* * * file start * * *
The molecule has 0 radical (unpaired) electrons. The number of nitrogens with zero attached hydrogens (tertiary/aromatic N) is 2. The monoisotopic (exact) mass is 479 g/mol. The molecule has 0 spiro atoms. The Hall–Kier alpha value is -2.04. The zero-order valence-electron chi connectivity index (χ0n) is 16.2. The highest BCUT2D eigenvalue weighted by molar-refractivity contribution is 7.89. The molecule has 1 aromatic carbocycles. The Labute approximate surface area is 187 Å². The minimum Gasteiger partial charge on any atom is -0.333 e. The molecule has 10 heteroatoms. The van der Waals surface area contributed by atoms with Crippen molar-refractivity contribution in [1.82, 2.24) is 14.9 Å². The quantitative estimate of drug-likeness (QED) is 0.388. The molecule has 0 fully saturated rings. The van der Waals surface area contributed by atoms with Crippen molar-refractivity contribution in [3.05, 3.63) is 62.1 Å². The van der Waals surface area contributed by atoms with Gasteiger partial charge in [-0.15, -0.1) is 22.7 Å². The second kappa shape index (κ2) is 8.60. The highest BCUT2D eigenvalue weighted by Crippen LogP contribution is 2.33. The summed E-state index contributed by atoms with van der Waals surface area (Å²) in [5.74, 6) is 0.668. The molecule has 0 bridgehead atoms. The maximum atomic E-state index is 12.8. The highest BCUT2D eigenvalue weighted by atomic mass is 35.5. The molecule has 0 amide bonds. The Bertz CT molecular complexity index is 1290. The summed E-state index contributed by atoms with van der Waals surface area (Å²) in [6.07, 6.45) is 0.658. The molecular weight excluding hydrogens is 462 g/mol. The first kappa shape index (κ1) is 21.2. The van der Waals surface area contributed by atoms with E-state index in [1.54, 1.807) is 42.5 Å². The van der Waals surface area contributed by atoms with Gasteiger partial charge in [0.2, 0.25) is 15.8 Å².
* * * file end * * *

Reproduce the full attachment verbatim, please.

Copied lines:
The molecule has 0 radical (unpaired) electrons. The number of nitrogens with zero attached hydrogens (tertiary/aromatic N) is 2. The monoisotopic (exact) mass is 479 g/mol. The molecule has 0 spiro atoms. The Hall–Kier alpha value is -2.04. The zero-order valence-electron chi connectivity index (χ0n) is 16.2. The highest BCUT2D eigenvalue weighted by molar-refractivity contribution is 7.89. The molecule has 1 aromatic carbocycles. The Labute approximate surface area is 187 Å². The minimum Gasteiger partial charge on any atom is -0.333 e. The molecule has 10 heteroatoms. The van der Waals surface area contributed by atoms with Crippen molar-refractivity contribution in [1.82, 2.24) is 14.9 Å². The quantitative estimate of drug-likeness (QED) is 0.388. The molecule has 0 fully saturated rings. The van der Waals surface area contributed by atoms with Crippen molar-refractivity contribution in [3.05, 3.63) is 62.1 Å². The van der Waals surface area contributed by atoms with Gasteiger partial charge in [-0.15, -0.1) is 22.7 Å². The second kappa shape index (κ2) is 8.60. The highest BCUT2D eigenvalue weighted by Crippen LogP contribution is 2.33. The summed E-state index contributed by atoms with van der Waals surface area (Å²) in [5.74, 6) is 0.668. The molecule has 0 bridgehead atoms. The maximum atomic E-state index is 12.8. The highest BCUT2D eigenvalue weighted by atomic mass is 35.5. The molecule has 0 amide bonds. The Bertz CT molecular complexity index is 1290. The summed E-state index contributed by atoms with van der Waals surface area (Å²) in [6.07, 6.45) is 0.658. The molecular weight excluding hydrogens is 462 g/mol. The first kappa shape index (κ1) is 21.2. The van der Waals surface area contributed by atoms with E-state index in [1.54, 1.807) is 42.5 Å². The van der Waals surface area contributed by atoms with Gasteiger partial charge in [0.2, 0.25) is 15.8 Å².